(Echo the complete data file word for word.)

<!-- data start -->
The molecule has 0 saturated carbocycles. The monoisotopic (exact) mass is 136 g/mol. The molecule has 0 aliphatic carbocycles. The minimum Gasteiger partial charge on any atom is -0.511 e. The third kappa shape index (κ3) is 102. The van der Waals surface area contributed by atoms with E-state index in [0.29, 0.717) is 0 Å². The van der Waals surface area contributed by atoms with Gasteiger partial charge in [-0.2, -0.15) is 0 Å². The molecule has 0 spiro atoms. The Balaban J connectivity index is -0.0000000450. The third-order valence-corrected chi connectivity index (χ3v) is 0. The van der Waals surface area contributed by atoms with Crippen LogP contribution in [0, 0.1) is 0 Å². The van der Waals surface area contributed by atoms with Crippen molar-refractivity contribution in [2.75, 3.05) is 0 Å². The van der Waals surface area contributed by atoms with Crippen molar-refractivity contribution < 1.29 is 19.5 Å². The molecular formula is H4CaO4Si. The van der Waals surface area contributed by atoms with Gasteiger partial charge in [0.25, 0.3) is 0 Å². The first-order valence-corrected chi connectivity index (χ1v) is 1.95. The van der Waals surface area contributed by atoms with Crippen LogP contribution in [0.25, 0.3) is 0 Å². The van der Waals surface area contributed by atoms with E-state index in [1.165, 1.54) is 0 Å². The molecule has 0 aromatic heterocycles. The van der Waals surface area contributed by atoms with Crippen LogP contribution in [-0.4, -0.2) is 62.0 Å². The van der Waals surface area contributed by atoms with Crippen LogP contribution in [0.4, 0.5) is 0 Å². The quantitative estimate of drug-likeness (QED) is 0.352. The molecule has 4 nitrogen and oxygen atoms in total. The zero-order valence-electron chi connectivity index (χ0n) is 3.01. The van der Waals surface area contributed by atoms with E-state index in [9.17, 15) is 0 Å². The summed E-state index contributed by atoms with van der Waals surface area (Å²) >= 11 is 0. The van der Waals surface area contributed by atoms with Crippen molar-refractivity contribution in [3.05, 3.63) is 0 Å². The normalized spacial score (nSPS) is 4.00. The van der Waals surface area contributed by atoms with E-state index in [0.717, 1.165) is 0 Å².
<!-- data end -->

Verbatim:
The molecule has 0 saturated carbocycles. The monoisotopic (exact) mass is 136 g/mol. The molecule has 0 aliphatic carbocycles. The minimum Gasteiger partial charge on any atom is -0.511 e. The third kappa shape index (κ3) is 102. The van der Waals surface area contributed by atoms with E-state index in [0.29, 0.717) is 0 Å². The van der Waals surface area contributed by atoms with Gasteiger partial charge in [-0.2, -0.15) is 0 Å². The molecule has 0 spiro atoms. The Balaban J connectivity index is -0.0000000450. The third-order valence-corrected chi connectivity index (χ3v) is 0. The van der Waals surface area contributed by atoms with Crippen LogP contribution in [0, 0.1) is 0 Å². The van der Waals surface area contributed by atoms with Crippen molar-refractivity contribution in [2.75, 3.05) is 0 Å². The van der Waals surface area contributed by atoms with Crippen molar-refractivity contribution < 1.29 is 19.5 Å². The molecular formula is H4CaO4Si. The van der Waals surface area contributed by atoms with Gasteiger partial charge in [0.25, 0.3) is 0 Å². The first-order valence-corrected chi connectivity index (χ1v) is 1.95. The van der Waals surface area contributed by atoms with Crippen LogP contribution in [0.25, 0.3) is 0 Å². The van der Waals surface area contributed by atoms with E-state index in [1.165, 1.54) is 0 Å². The molecule has 0 aromatic heterocycles. The van der Waals surface area contributed by atoms with Crippen LogP contribution in [-0.4, -0.2) is 62.0 Å². The van der Waals surface area contributed by atoms with Crippen LogP contribution in [0.4, 0.5) is 0 Å². The quantitative estimate of drug-likeness (QED) is 0.352. The molecule has 4 nitrogen and oxygen atoms in total. The zero-order valence-electron chi connectivity index (χ0n) is 3.01. The van der Waals surface area contributed by atoms with E-state index in [9.17, 15) is 0 Å². The summed E-state index contributed by atoms with van der Waals surface area (Å²) >= 11 is 0. The van der Waals surface area contributed by atoms with Crippen molar-refractivity contribution in [3.05, 3.63) is 0 Å². The normalized spacial score (nSPS) is 4.00. The van der Waals surface area contributed by atoms with E-state index in [0.717, 1.165) is 0 Å².